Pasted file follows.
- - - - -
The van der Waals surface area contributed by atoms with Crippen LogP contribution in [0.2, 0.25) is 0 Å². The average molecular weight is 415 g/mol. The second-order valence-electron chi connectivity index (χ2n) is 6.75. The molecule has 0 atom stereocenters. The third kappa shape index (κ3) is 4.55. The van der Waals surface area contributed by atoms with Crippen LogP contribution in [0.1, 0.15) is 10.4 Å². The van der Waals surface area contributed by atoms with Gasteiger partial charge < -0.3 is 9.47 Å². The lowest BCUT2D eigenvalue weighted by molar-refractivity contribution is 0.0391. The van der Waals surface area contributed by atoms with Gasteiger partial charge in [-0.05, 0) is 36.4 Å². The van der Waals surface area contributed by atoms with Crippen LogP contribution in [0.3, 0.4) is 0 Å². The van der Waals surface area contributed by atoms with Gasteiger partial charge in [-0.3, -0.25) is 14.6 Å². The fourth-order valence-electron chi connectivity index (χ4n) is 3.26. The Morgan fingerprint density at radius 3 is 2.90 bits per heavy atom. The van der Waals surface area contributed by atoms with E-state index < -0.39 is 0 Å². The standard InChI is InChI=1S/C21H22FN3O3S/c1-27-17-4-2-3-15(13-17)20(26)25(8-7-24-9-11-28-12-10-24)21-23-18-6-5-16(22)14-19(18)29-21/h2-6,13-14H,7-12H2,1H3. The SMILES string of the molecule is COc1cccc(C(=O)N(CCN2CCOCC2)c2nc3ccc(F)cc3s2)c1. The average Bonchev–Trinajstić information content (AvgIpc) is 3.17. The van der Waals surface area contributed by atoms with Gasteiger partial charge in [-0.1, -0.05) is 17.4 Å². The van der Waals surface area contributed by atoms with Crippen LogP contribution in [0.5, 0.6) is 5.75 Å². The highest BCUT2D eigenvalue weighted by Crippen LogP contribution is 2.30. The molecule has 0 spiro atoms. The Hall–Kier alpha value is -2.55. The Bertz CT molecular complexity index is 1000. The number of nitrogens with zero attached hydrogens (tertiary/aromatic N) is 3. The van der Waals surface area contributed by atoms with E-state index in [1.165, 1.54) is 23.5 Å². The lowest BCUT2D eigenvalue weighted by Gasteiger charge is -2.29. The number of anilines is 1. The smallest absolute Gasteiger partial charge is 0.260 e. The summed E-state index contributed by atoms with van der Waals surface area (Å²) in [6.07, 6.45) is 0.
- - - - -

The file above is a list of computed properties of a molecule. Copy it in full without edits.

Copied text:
The van der Waals surface area contributed by atoms with Crippen LogP contribution in [0.2, 0.25) is 0 Å². The average molecular weight is 415 g/mol. The second-order valence-electron chi connectivity index (χ2n) is 6.75. The molecule has 0 atom stereocenters. The third kappa shape index (κ3) is 4.55. The van der Waals surface area contributed by atoms with Crippen LogP contribution in [0.1, 0.15) is 10.4 Å². The van der Waals surface area contributed by atoms with Gasteiger partial charge < -0.3 is 9.47 Å². The lowest BCUT2D eigenvalue weighted by molar-refractivity contribution is 0.0391. The van der Waals surface area contributed by atoms with Gasteiger partial charge in [-0.05, 0) is 36.4 Å². The van der Waals surface area contributed by atoms with Crippen LogP contribution in [0.3, 0.4) is 0 Å². The van der Waals surface area contributed by atoms with Gasteiger partial charge in [-0.3, -0.25) is 14.6 Å². The fourth-order valence-electron chi connectivity index (χ4n) is 3.26. The Morgan fingerprint density at radius 3 is 2.90 bits per heavy atom. The van der Waals surface area contributed by atoms with E-state index < -0.39 is 0 Å². The standard InChI is InChI=1S/C21H22FN3O3S/c1-27-17-4-2-3-15(13-17)20(26)25(8-7-24-9-11-28-12-10-24)21-23-18-6-5-16(22)14-19(18)29-21/h2-6,13-14H,7-12H2,1H3. The SMILES string of the molecule is COc1cccc(C(=O)N(CCN2CCOCC2)c2nc3ccc(F)cc3s2)c1. The average Bonchev–Trinajstić information content (AvgIpc) is 3.17. The van der Waals surface area contributed by atoms with Gasteiger partial charge in [-0.1, -0.05) is 17.4 Å². The van der Waals surface area contributed by atoms with Crippen LogP contribution in [0.5, 0.6) is 5.75 Å². The highest BCUT2D eigenvalue weighted by Crippen LogP contribution is 2.30. The molecule has 0 spiro atoms. The Hall–Kier alpha value is -2.55. The Bertz CT molecular complexity index is 1000. The number of nitrogens with zero attached hydrogens (tertiary/aromatic N) is 3. The van der Waals surface area contributed by atoms with E-state index in [1.165, 1.54) is 23.5 Å². The lowest BCUT2D eigenvalue weighted by Gasteiger charge is -2.29. The number of anilines is 1. The smallest absolute Gasteiger partial charge is 0.260 e. The summed E-state index contributed by atoms with van der Waals surface area (Å²) in [6.07, 6.45) is 0.